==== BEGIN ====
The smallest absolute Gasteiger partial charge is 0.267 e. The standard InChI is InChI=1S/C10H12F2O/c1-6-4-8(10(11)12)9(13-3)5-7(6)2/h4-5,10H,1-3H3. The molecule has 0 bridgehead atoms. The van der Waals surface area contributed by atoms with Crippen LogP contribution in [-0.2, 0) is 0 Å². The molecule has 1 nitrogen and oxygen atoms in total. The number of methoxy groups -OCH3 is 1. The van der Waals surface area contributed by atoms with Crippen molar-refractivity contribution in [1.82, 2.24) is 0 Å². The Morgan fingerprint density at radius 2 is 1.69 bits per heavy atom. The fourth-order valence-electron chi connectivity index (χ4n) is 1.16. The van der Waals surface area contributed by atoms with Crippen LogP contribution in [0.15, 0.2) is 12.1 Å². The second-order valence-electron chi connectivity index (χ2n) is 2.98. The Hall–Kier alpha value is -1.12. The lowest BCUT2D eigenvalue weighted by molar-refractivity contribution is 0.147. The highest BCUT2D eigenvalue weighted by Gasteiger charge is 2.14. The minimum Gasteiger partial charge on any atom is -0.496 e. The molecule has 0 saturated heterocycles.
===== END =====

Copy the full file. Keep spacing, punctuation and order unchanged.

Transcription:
The smallest absolute Gasteiger partial charge is 0.267 e. The standard InChI is InChI=1S/C10H12F2O/c1-6-4-8(10(11)12)9(13-3)5-7(6)2/h4-5,10H,1-3H3. The molecule has 0 bridgehead atoms. The van der Waals surface area contributed by atoms with Crippen LogP contribution in [-0.2, 0) is 0 Å². The molecule has 1 nitrogen and oxygen atoms in total. The number of methoxy groups -OCH3 is 1. The van der Waals surface area contributed by atoms with Crippen molar-refractivity contribution in [1.82, 2.24) is 0 Å². The Morgan fingerprint density at radius 2 is 1.69 bits per heavy atom. The fourth-order valence-electron chi connectivity index (χ4n) is 1.16. The van der Waals surface area contributed by atoms with Crippen LogP contribution in [0.15, 0.2) is 12.1 Å². The second-order valence-electron chi connectivity index (χ2n) is 2.98. The Hall–Kier alpha value is -1.12. The lowest BCUT2D eigenvalue weighted by molar-refractivity contribution is 0.147. The highest BCUT2D eigenvalue weighted by Gasteiger charge is 2.14. The minimum Gasteiger partial charge on any atom is -0.496 e. The molecule has 0 saturated heterocycles.